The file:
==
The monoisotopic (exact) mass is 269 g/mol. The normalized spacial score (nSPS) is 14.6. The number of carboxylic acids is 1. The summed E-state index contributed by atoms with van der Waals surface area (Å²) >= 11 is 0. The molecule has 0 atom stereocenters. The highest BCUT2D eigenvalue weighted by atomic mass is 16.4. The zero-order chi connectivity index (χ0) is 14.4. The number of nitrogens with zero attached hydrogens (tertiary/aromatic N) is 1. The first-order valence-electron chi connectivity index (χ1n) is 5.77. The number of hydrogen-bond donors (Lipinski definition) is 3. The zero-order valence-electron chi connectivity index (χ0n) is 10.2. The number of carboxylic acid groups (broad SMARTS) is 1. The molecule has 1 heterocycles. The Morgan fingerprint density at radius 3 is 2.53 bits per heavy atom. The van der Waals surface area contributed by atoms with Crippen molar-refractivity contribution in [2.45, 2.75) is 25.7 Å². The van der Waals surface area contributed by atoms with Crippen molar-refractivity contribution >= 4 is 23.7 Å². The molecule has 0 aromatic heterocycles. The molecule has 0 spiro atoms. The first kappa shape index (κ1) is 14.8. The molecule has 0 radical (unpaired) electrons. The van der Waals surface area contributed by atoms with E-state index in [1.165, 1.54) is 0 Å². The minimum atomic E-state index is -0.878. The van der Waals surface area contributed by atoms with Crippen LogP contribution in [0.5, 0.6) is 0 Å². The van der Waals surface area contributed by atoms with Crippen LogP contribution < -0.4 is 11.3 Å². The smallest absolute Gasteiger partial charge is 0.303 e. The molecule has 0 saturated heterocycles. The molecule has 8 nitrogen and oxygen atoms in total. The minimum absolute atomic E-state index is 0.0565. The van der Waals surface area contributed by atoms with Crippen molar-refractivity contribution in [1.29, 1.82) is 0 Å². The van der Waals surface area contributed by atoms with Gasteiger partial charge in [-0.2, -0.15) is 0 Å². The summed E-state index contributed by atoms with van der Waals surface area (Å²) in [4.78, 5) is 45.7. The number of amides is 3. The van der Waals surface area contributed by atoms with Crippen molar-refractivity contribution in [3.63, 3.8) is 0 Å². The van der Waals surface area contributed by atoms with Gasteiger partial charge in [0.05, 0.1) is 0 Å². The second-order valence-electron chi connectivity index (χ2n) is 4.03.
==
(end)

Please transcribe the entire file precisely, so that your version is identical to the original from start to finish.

The monoisotopic (exact) mass is 269 g/mol. The normalized spacial score (nSPS) is 14.6. The number of carboxylic acids is 1. The summed E-state index contributed by atoms with van der Waals surface area (Å²) >= 11 is 0. The molecule has 0 atom stereocenters. The highest BCUT2D eigenvalue weighted by atomic mass is 16.4. The zero-order chi connectivity index (χ0) is 14.4. The number of nitrogens with zero attached hydrogens (tertiary/aromatic N) is 1. The first-order valence-electron chi connectivity index (χ1n) is 5.77. The number of hydrogen-bond donors (Lipinski definition) is 3. The zero-order valence-electron chi connectivity index (χ0n) is 10.2. The number of carboxylic acid groups (broad SMARTS) is 1. The molecule has 1 heterocycles. The Morgan fingerprint density at radius 3 is 2.53 bits per heavy atom. The van der Waals surface area contributed by atoms with Crippen molar-refractivity contribution in [2.45, 2.75) is 25.7 Å². The van der Waals surface area contributed by atoms with Crippen molar-refractivity contribution >= 4 is 23.7 Å². The molecule has 0 aromatic heterocycles. The molecule has 0 spiro atoms. The first kappa shape index (κ1) is 14.8. The molecule has 0 radical (unpaired) electrons. The van der Waals surface area contributed by atoms with E-state index in [1.165, 1.54) is 0 Å². The minimum atomic E-state index is -0.878. The van der Waals surface area contributed by atoms with Crippen LogP contribution in [0.5, 0.6) is 0 Å². The van der Waals surface area contributed by atoms with Crippen LogP contribution < -0.4 is 11.3 Å². The smallest absolute Gasteiger partial charge is 0.303 e. The molecule has 0 saturated heterocycles. The molecule has 8 nitrogen and oxygen atoms in total. The minimum absolute atomic E-state index is 0.0565. The van der Waals surface area contributed by atoms with Crippen molar-refractivity contribution in [1.29, 1.82) is 0 Å². The van der Waals surface area contributed by atoms with Gasteiger partial charge in [-0.2, -0.15) is 0 Å². The summed E-state index contributed by atoms with van der Waals surface area (Å²) in [4.78, 5) is 45.7. The number of amides is 3. The van der Waals surface area contributed by atoms with Crippen molar-refractivity contribution in [3.63, 3.8) is 0 Å². The van der Waals surface area contributed by atoms with Gasteiger partial charge in [0.05, 0.1) is 0 Å². The second-order valence-electron chi connectivity index (χ2n) is 4.03.